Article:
As teachers, we are always looking for ways to create new and engaging lesson plans that students actually enjoy. The main problem though, is that students always seem so “bored” by school. Over the past six months, I set out to think about why they are so bored. And then it hit me…our students thrive on experiences.
Lately my students (and probably yours, too) have been overwhelmingly consumed with playing the popular online video game, Fortnite – it seems that it is all I ever hear about! When asked why they are so obsessed with the game, I received two main answers. First, the game allows players to get swept up in their avatar and the storyline. Secondly, there are several neat gadgets for players to experiment with – it triggers their curiosity and problem-solving skills, whether they realize it or not. Overall, teens love Fortnite because the game immerses them in an unique experience.
So why can’t we teach social studies in a way that makes it an experience? For my classroom, simulations have seemed to be the answer. Each unit, I have added at least one simulation that lets students experience a time period in American history, or a process in government. By allowing students to immerse themselves in a simulation, we are giving them permission to draw conclusions and learn from experiences. Some of my student’s favorite simulations have included
- Industrialization Assembly Lines
- WWI Trench Warfare
- Paranoia during the Red Scare
- “The Game of Life” – Great Depression Version
- Sodas & The Electoral College
- How a Bill becomes a Law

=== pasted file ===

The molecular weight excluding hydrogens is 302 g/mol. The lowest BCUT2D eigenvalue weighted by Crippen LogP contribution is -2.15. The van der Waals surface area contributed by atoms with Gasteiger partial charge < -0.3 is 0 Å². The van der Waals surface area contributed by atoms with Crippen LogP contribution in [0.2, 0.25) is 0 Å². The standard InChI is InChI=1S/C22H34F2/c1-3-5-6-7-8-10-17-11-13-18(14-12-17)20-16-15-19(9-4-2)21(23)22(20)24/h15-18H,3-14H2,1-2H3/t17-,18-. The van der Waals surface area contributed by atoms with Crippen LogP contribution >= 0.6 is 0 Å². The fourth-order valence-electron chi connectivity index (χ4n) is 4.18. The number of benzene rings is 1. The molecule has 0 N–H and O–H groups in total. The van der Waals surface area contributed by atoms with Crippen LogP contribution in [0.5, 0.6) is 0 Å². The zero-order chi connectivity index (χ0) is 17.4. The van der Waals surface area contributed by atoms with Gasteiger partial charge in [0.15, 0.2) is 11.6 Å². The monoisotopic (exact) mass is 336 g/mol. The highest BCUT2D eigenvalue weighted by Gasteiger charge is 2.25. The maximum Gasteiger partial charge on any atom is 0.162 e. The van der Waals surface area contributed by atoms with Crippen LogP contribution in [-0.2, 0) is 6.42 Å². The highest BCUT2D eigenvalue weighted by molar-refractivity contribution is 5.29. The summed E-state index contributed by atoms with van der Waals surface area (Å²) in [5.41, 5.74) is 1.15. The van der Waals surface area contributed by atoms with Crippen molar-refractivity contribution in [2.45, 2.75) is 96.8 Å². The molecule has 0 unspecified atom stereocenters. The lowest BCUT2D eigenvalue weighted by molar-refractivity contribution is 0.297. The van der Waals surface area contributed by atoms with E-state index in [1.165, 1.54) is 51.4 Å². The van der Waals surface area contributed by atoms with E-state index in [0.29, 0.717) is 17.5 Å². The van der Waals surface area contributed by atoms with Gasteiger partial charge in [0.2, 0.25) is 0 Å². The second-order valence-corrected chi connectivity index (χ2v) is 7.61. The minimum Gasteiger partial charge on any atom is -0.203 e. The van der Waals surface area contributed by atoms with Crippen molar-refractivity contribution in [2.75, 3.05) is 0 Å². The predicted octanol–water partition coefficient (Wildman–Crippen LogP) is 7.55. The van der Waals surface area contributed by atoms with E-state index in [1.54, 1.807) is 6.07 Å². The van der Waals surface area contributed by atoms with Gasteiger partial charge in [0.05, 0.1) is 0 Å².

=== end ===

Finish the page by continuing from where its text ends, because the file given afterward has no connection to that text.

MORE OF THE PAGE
- And more…
To my surprise, creating simulations were not as daunting as I once thought. Here is my advice for creating an engaging and effective simulation in your classroom:
- Choose a “Take-Away” – When you plan your next unit, choose one or two major concepts that you want students to take away and remember. Designing your simulation around “big idea” material allows students to grasp it in a more meaningful and applicable way.
- Teach the Basics – You can plan the best simulation in the world, but if students do not have background knowledge, it will not make as much of an impact. By teaching key content previously, even just vocabulary, you can have a simulation that is far less difficult for students to understand and draw understanding from.
- Create a Simple, Clear Simulation – The last thing you want during your simulation are confused students. They get confused, cranky, and eventually give up. While they should be challenging, simulations shouldn’t make students frustrated and give up. Personally, that way I beat this is by planning and creating simple, step-by-step instructions that I not only follow, but give to the students as well. By setting expectations and giving clear instructions, we can reach the desired goal that much more easily.
- Reflect & Apply – Hands down, the most important part of creating a simulation experience is reflection. I repeat – reflect, reflect, reflect! By asking students reflection questions (either verbally or on an assignment), they are connecting their experience to the content – and hopefully, they will take away the main point(s) that you wanted them to!
Once I started implementing simulations into each unit of both my American History and U.S. Government courses, I have seen a peak in interest and understanding. After taking a poll of my students, over 51 percent claimed that they prefer hands-on learning instead of lectures, notes, or even the ever-popular hyperdocs. In fact, when I review material with students before a unit test, far more students remember the content that was accompanied by a simulation than the material that was not. If you can teach the content, create an activity for students to experience the content, and draw connections to apply their knowledge, they will never forget the lesson. And, fingers crossed, they won’t be bored anymore either.